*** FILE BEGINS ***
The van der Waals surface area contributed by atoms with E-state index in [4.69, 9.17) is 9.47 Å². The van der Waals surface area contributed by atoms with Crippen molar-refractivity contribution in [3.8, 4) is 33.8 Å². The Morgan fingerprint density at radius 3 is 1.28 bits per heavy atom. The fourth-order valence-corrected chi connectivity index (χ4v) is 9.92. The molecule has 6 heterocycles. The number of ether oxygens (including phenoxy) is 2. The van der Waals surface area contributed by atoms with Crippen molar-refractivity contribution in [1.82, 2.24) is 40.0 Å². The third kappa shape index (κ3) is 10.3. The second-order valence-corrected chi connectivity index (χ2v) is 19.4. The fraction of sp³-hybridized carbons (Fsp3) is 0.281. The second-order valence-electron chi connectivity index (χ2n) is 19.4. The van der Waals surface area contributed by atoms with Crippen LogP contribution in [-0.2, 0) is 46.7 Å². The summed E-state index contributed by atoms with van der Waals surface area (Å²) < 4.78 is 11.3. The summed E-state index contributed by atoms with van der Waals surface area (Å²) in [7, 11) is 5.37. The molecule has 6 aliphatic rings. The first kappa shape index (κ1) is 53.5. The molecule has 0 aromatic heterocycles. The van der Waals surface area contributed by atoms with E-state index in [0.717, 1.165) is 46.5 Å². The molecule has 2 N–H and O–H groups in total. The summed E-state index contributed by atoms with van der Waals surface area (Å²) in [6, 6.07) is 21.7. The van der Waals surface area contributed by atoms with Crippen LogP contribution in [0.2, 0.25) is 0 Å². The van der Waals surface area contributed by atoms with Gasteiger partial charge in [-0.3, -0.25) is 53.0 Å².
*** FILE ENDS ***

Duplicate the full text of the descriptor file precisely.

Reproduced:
The van der Waals surface area contributed by atoms with E-state index in [4.69, 9.17) is 9.47 Å². The van der Waals surface area contributed by atoms with Crippen molar-refractivity contribution in [3.8, 4) is 33.8 Å². The Morgan fingerprint density at radius 3 is 1.28 bits per heavy atom. The fourth-order valence-corrected chi connectivity index (χ4v) is 9.92. The molecule has 6 heterocycles. The number of ether oxygens (including phenoxy) is 2. The van der Waals surface area contributed by atoms with Crippen molar-refractivity contribution in [1.82, 2.24) is 40.0 Å². The third kappa shape index (κ3) is 10.3. The second-order valence-corrected chi connectivity index (χ2v) is 19.4. The fraction of sp³-hybridized carbons (Fsp3) is 0.281. The second-order valence-electron chi connectivity index (χ2n) is 19.4. The van der Waals surface area contributed by atoms with Crippen LogP contribution in [-0.2, 0) is 46.7 Å². The summed E-state index contributed by atoms with van der Waals surface area (Å²) < 4.78 is 11.3. The summed E-state index contributed by atoms with van der Waals surface area (Å²) in [7, 11) is 5.37. The molecule has 6 aliphatic rings. The first kappa shape index (κ1) is 53.5. The molecule has 0 aromatic heterocycles. The van der Waals surface area contributed by atoms with E-state index in [0.717, 1.165) is 46.5 Å². The molecule has 2 N–H and O–H groups in total. The summed E-state index contributed by atoms with van der Waals surface area (Å²) in [6, 6.07) is 21.7. The van der Waals surface area contributed by atoms with Crippen LogP contribution in [0.2, 0.25) is 0 Å². The van der Waals surface area contributed by atoms with Gasteiger partial charge in [-0.3, -0.25) is 53.0 Å².